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Amid the coronavirus pandemic and the “Stay Home, Stay Safe” order, Court Advocates for Children virtually celebrated the swearing-in of two new advocate volunteers, according to a news release. During this event, the honorable, Judge Hooper swore in Sandra Martinez and Kendra Simpson.

Court-appointed special advocates (CASAs) make a life-changing difference for children who have experienced abuse or neglect.

Each volunteer is appointed by a judge to advocate for a child’s best interest in court. Our volunteers help judges develop a fuller picture of each child’s life. Their advocacy enables judges to make the most well-informed decision for each child.

Who are the volunteers, and how are they prepared?

• CASA volunteers are regular people, from all walks of life, who have been rigorously screened and trained extensively.

• Each volunteer receives more than 30 hours of training before they work with a child, with an additional 12 hours of continued education required annually.

• Volunteers receive ongoing support to help them advocate effectively on a child’s behalf.

The newest volunteers are:

Sandra Martinez

Advocating for children and youth to have a stable, loving, and safe environment in which to live has been Martinez’s educational focus and personal passion.

Originally from the San Diego area, Martinez received a masters degree in sociological practice from California State University San Marcos.

During her career, Martinez has worked in academia, government, and the private sector doing social science research and program evaluation. Martinez is currently the administrator of the Human Subjects Review Program at Central Washington University.

For fun, Martinez enjoys spending time with her family (husband, children, and grandchildren) and scrapbooking with friends.

Kendra Simpson

Throughout Simpson’s education, she has become increasingly interested in the dependent child population and the foster care system. She is looking forward to continuing her work on behalf of these vulnerable children as a volunteer CASA working to ensure that they have the best lives possible given their circumstances.

In 2018, Simpson received two bachelor’s degrees from Central Washington University in family studies and psychology. She is currently pursuing a masters degree from CWU in Family and Child Life. Simpson is especially interested in mental health, risky behaviors, and relationships, particularly in adolescence. She is conducting her graduate research on risky sexual behavior. Simpson also teaches a class at CWU on relationships and communications.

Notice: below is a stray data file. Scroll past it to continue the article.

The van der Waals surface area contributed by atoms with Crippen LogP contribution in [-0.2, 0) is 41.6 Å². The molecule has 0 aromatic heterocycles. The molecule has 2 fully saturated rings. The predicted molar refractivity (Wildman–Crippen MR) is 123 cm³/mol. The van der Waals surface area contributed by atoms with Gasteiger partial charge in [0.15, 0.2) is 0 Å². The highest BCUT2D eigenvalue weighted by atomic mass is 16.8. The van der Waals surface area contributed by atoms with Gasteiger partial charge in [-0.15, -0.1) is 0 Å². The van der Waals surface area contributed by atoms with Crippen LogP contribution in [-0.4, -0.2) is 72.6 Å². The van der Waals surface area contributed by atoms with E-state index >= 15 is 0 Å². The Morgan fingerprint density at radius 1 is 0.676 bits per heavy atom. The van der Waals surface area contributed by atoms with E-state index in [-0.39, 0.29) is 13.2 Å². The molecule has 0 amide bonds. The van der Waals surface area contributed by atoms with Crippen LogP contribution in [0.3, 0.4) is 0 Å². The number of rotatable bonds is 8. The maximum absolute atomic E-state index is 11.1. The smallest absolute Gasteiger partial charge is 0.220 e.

Simpson has extended her education through internships with the CASA program and previously with the Department of Children, Youth, and Families, as well as Hope Source.

Outside of school, Simpson enjoys spending time with her family and boyfriend, fishing camping, putting puzzles together and playing with her cat, Arlo.

Volunteering for Court Advocates for Children

As a court-appointed special advocate (CASA) volunteer, they are advocating for abused and neglected children. These children long for a safe and loving environment. As a CASA advocates are empowered by the courts to help make this dream a reality. They not only bring positive change to the lives of these vulnerable children but also their children and generations to come. And in doing so, they will enrich their lives as well. If you or someone you know is interested in volunteering for our program, go to to receive more information.

About Court Advocates for Children

Court Advocates for Children for Kittitas County is a 501©3 non-profit organization and abuse and neglected child advocacy program currently serving 149 abused, neglected and/ or abandoned children ages birth to 18 years in Kittitas County. It provides trained independent volunteers who promote and advocate for the best interests of abused and neglected children in the justice system of Kittitas County.


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